At its best, masterful design results in the creation of timeless, iconic style. This is seen clearly in some of the most beautiful classic timepieces that we know and love today. Think of the Rolex milsub, Omega Speedmaster, Blancpain Fifty Fathoms etc.
Sometimes a watch comes along that at first glance is baffling. Hands aren’t where you expect them to be, indexes are broken or displayed in bizarre ways, there are things moving about that you just have never seen before. Well, I love watches like that; watches that are the mix of genius, creativity and a dose of fun.
Once upon a time, there were many American watch brands, like Elgin, Waltham, Hamilton, Benrus, Gruen and Bulova, that made their watches here in the United States. Some of these brands used Swiss ébauches, assembling them into American made cases, while others actually made their own in-house movements.
The MeisterSinger Singulator is not to be confused with a regulator… Well, that’s not really true. Basically, it IS a regulator (like the Louis Erard I wrote about before), but with a centralized hour hand rather than minute hand. The idea behind the Singulator was to keep with the single-handed ethos of the brand that, like Defakto, is about slowing down time for the user, but add the traditional three hand functions for when precision is necessary.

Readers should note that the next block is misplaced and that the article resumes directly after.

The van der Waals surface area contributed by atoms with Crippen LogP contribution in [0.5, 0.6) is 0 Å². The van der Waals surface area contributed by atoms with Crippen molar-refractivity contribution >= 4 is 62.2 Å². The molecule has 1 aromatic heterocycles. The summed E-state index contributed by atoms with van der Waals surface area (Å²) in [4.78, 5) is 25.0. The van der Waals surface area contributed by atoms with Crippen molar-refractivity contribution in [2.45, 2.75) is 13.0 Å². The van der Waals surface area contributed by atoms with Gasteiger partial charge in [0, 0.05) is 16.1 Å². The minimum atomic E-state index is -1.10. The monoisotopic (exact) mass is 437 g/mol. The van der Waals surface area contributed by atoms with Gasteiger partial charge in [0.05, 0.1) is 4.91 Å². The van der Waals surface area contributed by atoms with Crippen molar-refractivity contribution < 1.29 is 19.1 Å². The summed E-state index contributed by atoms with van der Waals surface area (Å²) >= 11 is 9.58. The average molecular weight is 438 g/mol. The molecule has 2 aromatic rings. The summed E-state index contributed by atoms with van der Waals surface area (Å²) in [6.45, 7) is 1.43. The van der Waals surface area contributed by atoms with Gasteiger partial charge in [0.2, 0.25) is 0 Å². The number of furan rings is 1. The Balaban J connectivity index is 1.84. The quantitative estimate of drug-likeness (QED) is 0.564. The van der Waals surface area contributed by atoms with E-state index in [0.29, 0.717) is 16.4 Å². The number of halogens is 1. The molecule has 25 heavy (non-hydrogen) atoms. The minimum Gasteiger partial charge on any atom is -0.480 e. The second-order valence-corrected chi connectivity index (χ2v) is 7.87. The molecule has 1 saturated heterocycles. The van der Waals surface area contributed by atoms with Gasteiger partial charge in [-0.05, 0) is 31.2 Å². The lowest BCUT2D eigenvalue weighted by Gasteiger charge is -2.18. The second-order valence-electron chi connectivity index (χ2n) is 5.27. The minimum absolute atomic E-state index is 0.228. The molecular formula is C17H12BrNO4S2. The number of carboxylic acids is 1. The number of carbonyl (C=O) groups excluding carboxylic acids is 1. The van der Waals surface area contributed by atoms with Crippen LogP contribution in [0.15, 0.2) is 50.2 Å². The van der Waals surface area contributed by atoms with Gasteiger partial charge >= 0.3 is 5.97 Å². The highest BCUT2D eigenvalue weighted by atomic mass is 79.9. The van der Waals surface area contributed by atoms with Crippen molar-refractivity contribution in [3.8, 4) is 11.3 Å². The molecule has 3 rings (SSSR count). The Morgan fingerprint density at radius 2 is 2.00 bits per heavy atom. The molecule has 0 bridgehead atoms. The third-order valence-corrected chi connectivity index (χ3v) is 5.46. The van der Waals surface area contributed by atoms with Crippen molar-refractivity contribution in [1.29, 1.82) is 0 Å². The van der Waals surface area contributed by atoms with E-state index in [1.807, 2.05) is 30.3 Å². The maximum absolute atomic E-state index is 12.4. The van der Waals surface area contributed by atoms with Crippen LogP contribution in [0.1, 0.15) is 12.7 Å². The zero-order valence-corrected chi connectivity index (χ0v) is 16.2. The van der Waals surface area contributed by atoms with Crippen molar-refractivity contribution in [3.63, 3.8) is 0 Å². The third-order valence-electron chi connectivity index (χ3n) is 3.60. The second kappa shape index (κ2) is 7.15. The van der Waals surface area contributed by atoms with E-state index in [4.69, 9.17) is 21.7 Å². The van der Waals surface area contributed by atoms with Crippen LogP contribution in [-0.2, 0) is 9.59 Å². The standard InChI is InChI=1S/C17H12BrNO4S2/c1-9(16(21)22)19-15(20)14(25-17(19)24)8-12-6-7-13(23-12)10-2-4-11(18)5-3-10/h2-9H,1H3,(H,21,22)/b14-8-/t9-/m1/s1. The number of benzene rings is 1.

Sometimes, all I want in a watch is simplicity and elegance: no unnecessary decoration, no extra knobs or bezels, just 3-hands, maybe a date and classic looks. Of course, there are tons and tons of watches ranging from under 100 to, well, the skies the limit, that satisfy this desire. But one that stands out, and is thus worthy of a watch lust, is the Grand Seiko SBGH001 Hi-Beat.